Adam Nordell used to operate a family farm in Unity, but he had to shut it down after he discovered PFAS in his water, soil and blood. Now he is an activist lobbying for improved testing and more research on the health effects of PFAS. Derek Davis/Staff Photographer

The state has finalized a plan on how to spend $70 million in relief funds for Maine farmers whose lives have been upended by toxic chemicals left behind by a now-defunct state-approved sludge spreading program.

The budget – $60 million in state funds and $10 million in likely federal funds – will be split into pieces with $30.3 million in grants to get farmers back on their feet, $21.5 million in compensation for contaminated land, $7.3 million for medical needs, and $11.2 million for scientific research.

Maine Department of Agriculture, Conservation and Forestry Commissioner Amanda Beal touted the plan as a first-in-the-nation technical and financial assistance program to help farmers navigate the uncertainties of forever chemical contamination.

“Our work in this area has been groundbreaking and it continues to grow as we gain more experience and understanding,” Beal said. “DACF is dedicated to helping farmers through this uncharted territory, with the overarching goals of protecting human health and maintaining farm viability.”

Former organic vegetable farmer Adam Nordell, of Unity, said the final plan, which was approved by an advisory committee Monday, will help Maine farmers like him. He and his partner closed their farm, Songbird, last year after he discovered forever chemicals in his water, soil and blood.

“This is a big win for Maine’s PFAS-exposed communities,” said Nordell, who now works on forever chemical issues for Maine’s Defend Our Health. “Maine is essentially offering a safe and viable way forward for impacted farmers, which is critical in our efforts to clean up the food system.”


People eligible for fund assistance will include those who live and work on contaminated farmland where sludge from wastewater treatment plants was spread as fertilizer as part of a state-approved recycling program dating to the 1970s.

Neighbors whose residential wells test above the state limit for certain perfluoroalkyl and polyfluoroalkyl substances, or PFAS, also can receive assistance from the fund. PFAS are a large group of synthetic, potentially harmful chemicals used in household products and industry.

PFAS are called forever chemicals because some don’t degrade naturally and linger indefinitely in the environment. Developed in the 1930s, PFAS entered the market in the 1950s as coatings to protect goods from stains, water and corrosion. They also are found in many firefighting foams.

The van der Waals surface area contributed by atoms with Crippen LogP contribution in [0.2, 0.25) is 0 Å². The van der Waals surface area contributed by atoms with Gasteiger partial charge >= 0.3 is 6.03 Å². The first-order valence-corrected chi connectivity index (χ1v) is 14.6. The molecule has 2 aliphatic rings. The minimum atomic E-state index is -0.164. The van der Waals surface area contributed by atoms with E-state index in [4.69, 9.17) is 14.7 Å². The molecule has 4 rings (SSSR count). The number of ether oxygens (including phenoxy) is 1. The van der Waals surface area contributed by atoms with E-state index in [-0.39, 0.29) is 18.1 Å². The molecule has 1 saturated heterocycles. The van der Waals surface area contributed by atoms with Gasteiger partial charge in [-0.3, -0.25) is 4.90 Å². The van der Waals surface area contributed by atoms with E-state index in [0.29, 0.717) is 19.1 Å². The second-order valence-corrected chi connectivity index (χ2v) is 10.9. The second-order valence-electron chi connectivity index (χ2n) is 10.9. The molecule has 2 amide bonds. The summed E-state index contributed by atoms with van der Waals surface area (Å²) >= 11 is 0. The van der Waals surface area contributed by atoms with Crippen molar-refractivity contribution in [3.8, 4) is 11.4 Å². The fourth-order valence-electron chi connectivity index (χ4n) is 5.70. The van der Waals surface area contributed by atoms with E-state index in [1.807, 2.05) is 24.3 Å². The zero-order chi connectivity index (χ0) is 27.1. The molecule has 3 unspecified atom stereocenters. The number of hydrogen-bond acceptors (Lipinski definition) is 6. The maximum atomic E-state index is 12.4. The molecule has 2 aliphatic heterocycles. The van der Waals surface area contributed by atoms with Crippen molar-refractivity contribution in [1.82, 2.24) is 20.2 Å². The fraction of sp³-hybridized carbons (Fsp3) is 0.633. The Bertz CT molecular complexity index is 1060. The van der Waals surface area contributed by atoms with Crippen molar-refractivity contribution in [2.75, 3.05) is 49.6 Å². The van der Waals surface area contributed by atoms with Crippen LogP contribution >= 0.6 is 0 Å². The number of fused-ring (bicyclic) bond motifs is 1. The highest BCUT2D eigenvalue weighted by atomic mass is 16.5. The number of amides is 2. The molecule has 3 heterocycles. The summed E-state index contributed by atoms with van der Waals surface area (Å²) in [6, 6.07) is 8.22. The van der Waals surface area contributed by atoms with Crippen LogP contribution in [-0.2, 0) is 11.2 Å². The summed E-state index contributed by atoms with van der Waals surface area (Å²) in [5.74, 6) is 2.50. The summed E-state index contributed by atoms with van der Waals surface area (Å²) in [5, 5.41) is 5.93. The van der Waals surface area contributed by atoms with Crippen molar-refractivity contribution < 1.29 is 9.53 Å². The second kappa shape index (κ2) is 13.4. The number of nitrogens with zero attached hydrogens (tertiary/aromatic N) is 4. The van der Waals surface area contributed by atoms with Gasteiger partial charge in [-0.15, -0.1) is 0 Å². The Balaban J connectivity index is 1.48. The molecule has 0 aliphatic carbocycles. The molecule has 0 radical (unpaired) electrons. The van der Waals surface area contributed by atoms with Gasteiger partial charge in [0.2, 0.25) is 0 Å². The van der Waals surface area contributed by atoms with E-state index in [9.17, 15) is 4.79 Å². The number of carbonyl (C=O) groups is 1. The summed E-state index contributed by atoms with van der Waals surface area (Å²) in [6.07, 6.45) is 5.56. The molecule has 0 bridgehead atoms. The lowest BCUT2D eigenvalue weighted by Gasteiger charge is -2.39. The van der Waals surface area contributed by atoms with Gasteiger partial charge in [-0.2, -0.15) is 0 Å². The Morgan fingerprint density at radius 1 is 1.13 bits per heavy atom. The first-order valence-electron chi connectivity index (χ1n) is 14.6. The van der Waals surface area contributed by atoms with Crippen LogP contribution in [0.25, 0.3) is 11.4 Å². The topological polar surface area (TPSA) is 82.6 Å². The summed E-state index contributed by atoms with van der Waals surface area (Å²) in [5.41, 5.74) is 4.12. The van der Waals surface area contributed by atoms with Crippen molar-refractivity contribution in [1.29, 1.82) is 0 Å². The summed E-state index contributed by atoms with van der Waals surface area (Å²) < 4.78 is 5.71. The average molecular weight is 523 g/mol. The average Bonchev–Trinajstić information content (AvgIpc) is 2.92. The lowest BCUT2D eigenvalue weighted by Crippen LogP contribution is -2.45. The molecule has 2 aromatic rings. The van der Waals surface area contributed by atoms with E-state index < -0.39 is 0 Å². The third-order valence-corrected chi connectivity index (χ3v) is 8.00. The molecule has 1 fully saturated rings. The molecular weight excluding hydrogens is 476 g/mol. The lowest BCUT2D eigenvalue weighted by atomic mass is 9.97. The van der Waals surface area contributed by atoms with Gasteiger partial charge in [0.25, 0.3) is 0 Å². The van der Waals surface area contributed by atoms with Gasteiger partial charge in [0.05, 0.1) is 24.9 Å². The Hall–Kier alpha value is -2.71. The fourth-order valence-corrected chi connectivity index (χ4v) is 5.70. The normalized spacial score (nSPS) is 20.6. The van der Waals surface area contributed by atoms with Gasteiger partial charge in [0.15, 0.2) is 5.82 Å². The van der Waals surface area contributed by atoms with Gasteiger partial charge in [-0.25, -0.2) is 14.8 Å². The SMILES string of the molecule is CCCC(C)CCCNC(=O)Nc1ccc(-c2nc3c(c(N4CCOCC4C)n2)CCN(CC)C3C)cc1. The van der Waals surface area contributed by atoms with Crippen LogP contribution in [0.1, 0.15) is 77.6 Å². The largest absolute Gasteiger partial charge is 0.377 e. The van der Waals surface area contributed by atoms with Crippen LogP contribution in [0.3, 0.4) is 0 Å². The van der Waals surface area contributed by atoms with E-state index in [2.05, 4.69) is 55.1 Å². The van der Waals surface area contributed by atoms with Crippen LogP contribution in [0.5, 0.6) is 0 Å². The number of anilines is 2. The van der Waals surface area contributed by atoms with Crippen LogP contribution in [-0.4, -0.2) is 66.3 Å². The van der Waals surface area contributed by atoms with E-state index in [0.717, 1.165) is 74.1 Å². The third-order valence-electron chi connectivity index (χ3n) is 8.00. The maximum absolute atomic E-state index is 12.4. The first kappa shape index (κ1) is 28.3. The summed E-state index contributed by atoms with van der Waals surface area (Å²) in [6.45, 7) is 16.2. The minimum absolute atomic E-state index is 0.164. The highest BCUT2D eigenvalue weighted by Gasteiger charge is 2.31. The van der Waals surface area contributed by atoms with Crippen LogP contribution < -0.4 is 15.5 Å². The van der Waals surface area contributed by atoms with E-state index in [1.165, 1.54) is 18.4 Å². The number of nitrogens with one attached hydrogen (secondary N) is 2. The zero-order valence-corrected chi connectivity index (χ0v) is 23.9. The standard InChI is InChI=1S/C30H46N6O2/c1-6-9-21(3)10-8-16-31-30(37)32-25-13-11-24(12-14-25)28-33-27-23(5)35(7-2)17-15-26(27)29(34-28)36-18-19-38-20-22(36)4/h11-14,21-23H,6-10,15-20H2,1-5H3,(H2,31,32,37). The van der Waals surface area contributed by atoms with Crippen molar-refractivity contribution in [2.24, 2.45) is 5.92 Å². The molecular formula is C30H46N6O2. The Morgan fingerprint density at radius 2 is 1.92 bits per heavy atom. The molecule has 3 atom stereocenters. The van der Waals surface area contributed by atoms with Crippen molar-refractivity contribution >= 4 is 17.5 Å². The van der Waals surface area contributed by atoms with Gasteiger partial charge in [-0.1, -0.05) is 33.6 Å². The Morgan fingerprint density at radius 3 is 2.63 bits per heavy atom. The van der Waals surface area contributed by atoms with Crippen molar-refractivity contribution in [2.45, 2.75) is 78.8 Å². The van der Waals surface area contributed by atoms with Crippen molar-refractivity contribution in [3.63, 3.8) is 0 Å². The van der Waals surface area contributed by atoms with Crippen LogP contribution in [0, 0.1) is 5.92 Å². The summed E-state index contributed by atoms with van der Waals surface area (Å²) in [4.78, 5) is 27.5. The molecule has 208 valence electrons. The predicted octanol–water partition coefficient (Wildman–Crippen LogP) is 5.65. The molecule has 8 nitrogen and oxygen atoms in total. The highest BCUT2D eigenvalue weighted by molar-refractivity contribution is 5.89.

Songbird Farm is one of at least 49 Maine farms contaminated by PFAS-tainted sludge.

The state is investigating about 1,100 sites where state records show sludge spreading was permitted. So far, the results aren’t great: 23% of wells exceeded the state’s interim drinking water standard and 39 farms exceeded the state’s soil threshold for growing hay.

The PFAS relief plan calls on the state to explore options to provide lifetime medical care to those who have elevated PFAS levels in their blood – 20 nanograms per milliliter or more – because of sludge-related exposure and who suffer PFAS-related conditions.


One nanogram per milliliter equals one part per billion, which is equivalent to about one drop of water in an Olympic-sized swimming pool. The blood of Nordell, the Unity farmer, has about 3,500 nanograms per milliliter of PFAS. His family tested at similar levels.

“I’m so pleased that the state is taking responsibility for the health effects of PFAS exposure and is offering health services, not just to the farmers, but to everyone who has been exposed to the chemicals near a sludge spreading site,” Nordell said.


Certain medical conditions, like kidney, breast and testicular cancer, liver and thyroid disease, pregnancy-induced hypertension, and ulcerative colitis, are more likely to develop in persons exposed to PFAS than in the general population. This list is expected to grow as scientists learn more.

To pay for the health costs, the plan recommends the state consider providing affected people with lifetime access to MaineCare, enrolling them in the state employees’ health plan, or setting aside money from any settlements from the state’s April 2023 lawsuit against PFAS manufacturers.

The plan also calls for the development of a clinical trial to study ways to rid the body of PFAS, including investigation of the effectiveness of serial blood and plasma donations, plasma replacement and cholestyramine, a medication believed to accelerate the excretion of PFAS.


A Maine study could build upon the limited body of previously reported findings because it would diversify participant gender and age, and would enroll participants with much higher levels of overall PFAS burdens and different concentrations of individual PFAS chemicals.

Most importantly, a clinical trial would offer impacted farmers a way to possibly reduce their overall PFAS body burden. Plan writers say that there is a high level of interest among Maine farmers and their families in participating in such a clinical trial.

But mounting a randomized, controlled medical trial isn’t easy, cheap or quick, plan writers warned.

It would probably take about a year and $200,000 to hire a contractor to develop and run the trial. A study looking only at PFAS reduction would take two years and cost $500,000. A more valuable study of health outcomes would take three to five years and cost $4 million, they said.

“This is critically important progress in the fight against PFAS in Maine,” Nordell said.

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